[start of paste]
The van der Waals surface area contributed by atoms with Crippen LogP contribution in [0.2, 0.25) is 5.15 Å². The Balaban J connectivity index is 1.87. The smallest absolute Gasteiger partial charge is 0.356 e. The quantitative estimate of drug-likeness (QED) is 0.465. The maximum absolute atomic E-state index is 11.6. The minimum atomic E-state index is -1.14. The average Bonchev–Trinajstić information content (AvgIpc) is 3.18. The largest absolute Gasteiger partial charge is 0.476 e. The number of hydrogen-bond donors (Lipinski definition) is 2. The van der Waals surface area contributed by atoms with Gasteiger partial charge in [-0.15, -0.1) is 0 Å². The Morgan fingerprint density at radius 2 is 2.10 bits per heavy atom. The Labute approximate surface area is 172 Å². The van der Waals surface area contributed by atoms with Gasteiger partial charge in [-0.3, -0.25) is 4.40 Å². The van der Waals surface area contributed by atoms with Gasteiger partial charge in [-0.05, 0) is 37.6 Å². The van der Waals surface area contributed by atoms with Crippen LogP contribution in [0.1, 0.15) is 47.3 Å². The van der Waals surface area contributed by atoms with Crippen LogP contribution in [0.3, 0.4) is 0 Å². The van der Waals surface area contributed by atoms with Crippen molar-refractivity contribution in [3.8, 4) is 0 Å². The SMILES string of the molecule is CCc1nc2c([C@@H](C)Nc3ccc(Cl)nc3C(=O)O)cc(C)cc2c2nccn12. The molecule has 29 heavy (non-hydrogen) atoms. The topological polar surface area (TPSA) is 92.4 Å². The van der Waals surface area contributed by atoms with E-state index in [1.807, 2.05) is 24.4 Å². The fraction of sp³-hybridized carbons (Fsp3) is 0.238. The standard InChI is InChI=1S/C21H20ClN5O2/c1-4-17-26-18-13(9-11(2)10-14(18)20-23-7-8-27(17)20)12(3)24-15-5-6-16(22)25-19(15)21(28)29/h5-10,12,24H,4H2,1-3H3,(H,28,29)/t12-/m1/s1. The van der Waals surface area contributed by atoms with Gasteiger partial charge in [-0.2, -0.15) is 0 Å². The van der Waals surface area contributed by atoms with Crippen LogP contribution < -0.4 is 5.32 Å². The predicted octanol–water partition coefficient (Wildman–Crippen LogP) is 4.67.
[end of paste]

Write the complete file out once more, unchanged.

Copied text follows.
The van der Waals surface area contributed by atoms with Crippen LogP contribution in [0.2, 0.25) is 5.15 Å². The Balaban J connectivity index is 1.87. The smallest absolute Gasteiger partial charge is 0.356 e. The quantitative estimate of drug-likeness (QED) is 0.465. The maximum absolute atomic E-state index is 11.6. The minimum atomic E-state index is -1.14. The average Bonchev–Trinajstić information content (AvgIpc) is 3.18. The largest absolute Gasteiger partial charge is 0.476 e. The number of hydrogen-bond donors (Lipinski definition) is 2. The van der Waals surface area contributed by atoms with Gasteiger partial charge in [-0.15, -0.1) is 0 Å². The Morgan fingerprint density at radius 2 is 2.10 bits per heavy atom. The Labute approximate surface area is 172 Å². The van der Waals surface area contributed by atoms with Gasteiger partial charge in [-0.3, -0.25) is 4.40 Å². The van der Waals surface area contributed by atoms with Gasteiger partial charge in [-0.05, 0) is 37.6 Å². The van der Waals surface area contributed by atoms with Crippen LogP contribution in [0.1, 0.15) is 47.3 Å². The van der Waals surface area contributed by atoms with Crippen LogP contribution in [0.3, 0.4) is 0 Å². The van der Waals surface area contributed by atoms with Crippen molar-refractivity contribution in [3.8, 4) is 0 Å². The SMILES string of the molecule is CCc1nc2c([C@@H](C)Nc3ccc(Cl)nc3C(=O)O)cc(C)cc2c2nccn12. The molecule has 29 heavy (non-hydrogen) atoms. The topological polar surface area (TPSA) is 92.4 Å². The van der Waals surface area contributed by atoms with E-state index in [1.807, 2.05) is 24.4 Å². The fraction of sp³-hybridized carbons (Fsp3) is 0.238. The standard InChI is InChI=1S/C21H20ClN5O2/c1-4-17-26-18-13(9-11(2)10-14(18)20-23-7-8-27(17)20)12(3)24-15-5-6-16(22)25-19(15)21(28)29/h5-10,12,24H,4H2,1-3H3,(H,28,29)/t12-/m1/s1. The van der Waals surface area contributed by atoms with Gasteiger partial charge in [-0.2, -0.15) is 0 Å². The van der Waals surface area contributed by atoms with Crippen LogP contribution < -0.4 is 5.32 Å². The predicted octanol–water partition coefficient (Wildman–Crippen LogP) is 4.67.